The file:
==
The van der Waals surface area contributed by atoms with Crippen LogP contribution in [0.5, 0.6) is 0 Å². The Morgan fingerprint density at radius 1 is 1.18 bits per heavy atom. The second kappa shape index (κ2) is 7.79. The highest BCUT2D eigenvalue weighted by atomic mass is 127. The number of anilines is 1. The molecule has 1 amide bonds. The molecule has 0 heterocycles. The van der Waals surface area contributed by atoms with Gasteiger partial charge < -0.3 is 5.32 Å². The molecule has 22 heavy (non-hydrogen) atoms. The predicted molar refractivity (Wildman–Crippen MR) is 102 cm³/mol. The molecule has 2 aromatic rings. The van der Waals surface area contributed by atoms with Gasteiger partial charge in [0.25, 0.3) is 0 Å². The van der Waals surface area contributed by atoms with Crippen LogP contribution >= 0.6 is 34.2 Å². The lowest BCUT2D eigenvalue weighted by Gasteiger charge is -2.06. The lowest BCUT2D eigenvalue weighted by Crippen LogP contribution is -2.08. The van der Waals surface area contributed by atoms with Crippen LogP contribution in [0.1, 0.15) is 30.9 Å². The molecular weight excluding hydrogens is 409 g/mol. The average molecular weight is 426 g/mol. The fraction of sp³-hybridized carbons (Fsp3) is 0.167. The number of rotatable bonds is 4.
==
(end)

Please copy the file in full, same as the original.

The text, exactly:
The van der Waals surface area contributed by atoms with Crippen LogP contribution in [0.5, 0.6) is 0 Å². The Morgan fingerprint density at radius 1 is 1.18 bits per heavy atom. The second kappa shape index (κ2) is 7.79. The highest BCUT2D eigenvalue weighted by atomic mass is 127. The number of anilines is 1. The molecule has 1 amide bonds. The molecule has 0 heterocycles. The van der Waals surface area contributed by atoms with Gasteiger partial charge < -0.3 is 5.32 Å². The molecule has 22 heavy (non-hydrogen) atoms. The predicted molar refractivity (Wildman–Crippen MR) is 102 cm³/mol. The molecule has 2 aromatic rings. The van der Waals surface area contributed by atoms with Gasteiger partial charge in [0.25, 0.3) is 0 Å². The van der Waals surface area contributed by atoms with Crippen LogP contribution >= 0.6 is 34.2 Å². The lowest BCUT2D eigenvalue weighted by Gasteiger charge is -2.06. The lowest BCUT2D eigenvalue weighted by Crippen LogP contribution is -2.08. The van der Waals surface area contributed by atoms with Crippen LogP contribution in [0.1, 0.15) is 30.9 Å². The molecular weight excluding hydrogens is 409 g/mol. The average molecular weight is 426 g/mol. The fraction of sp³-hybridized carbons (Fsp3) is 0.167. The number of rotatable bonds is 4.